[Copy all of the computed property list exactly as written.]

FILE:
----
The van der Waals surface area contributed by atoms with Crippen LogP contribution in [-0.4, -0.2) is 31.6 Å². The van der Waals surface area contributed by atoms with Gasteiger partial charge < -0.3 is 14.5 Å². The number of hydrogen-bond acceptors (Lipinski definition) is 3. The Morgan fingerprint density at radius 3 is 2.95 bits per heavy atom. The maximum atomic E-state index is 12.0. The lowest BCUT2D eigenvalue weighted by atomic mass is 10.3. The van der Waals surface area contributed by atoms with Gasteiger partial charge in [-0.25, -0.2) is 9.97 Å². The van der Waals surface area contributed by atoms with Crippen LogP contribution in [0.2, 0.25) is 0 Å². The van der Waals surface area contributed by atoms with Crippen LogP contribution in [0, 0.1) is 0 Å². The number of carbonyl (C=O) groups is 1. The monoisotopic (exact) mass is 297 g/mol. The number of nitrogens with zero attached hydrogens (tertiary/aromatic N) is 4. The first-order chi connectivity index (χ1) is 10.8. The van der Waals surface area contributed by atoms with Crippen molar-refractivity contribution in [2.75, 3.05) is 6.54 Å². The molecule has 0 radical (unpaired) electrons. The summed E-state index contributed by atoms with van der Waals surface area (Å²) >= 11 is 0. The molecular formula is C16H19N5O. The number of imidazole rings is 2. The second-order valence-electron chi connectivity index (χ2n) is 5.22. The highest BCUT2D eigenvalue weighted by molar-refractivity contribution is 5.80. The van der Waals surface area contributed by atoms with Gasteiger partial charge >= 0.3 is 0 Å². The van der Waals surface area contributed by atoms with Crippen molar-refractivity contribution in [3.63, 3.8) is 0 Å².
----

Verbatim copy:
The van der Waals surface area contributed by atoms with Crippen LogP contribution in [-0.4, -0.2) is 31.6 Å². The van der Waals surface area contributed by atoms with Gasteiger partial charge < -0.3 is 14.5 Å². The number of hydrogen-bond acceptors (Lipinski definition) is 3. The Morgan fingerprint density at radius 3 is 2.95 bits per heavy atom. The maximum atomic E-state index is 12.0. The lowest BCUT2D eigenvalue weighted by atomic mass is 10.3. The van der Waals surface area contributed by atoms with Gasteiger partial charge in [-0.25, -0.2) is 9.97 Å². The van der Waals surface area contributed by atoms with Crippen LogP contribution in [0.2, 0.25) is 0 Å². The van der Waals surface area contributed by atoms with Crippen LogP contribution in [0, 0.1) is 0 Å². The number of carbonyl (C=O) groups is 1. The monoisotopic (exact) mass is 297 g/mol. The number of nitrogens with zero attached hydrogens (tertiary/aromatic N) is 4. The first-order chi connectivity index (χ1) is 10.8. The van der Waals surface area contributed by atoms with Crippen molar-refractivity contribution in [2.75, 3.05) is 6.54 Å². The molecule has 0 radical (unpaired) electrons. The summed E-state index contributed by atoms with van der Waals surface area (Å²) >= 11 is 0. The molecular formula is C16H19N5O. The number of imidazole rings is 2. The second-order valence-electron chi connectivity index (χ2n) is 5.22. The highest BCUT2D eigenvalue weighted by molar-refractivity contribution is 5.80. The van der Waals surface area contributed by atoms with Gasteiger partial charge >= 0.3 is 0 Å². The van der Waals surface area contributed by atoms with Crippen molar-refractivity contribution in [3.63, 3.8) is 0 Å².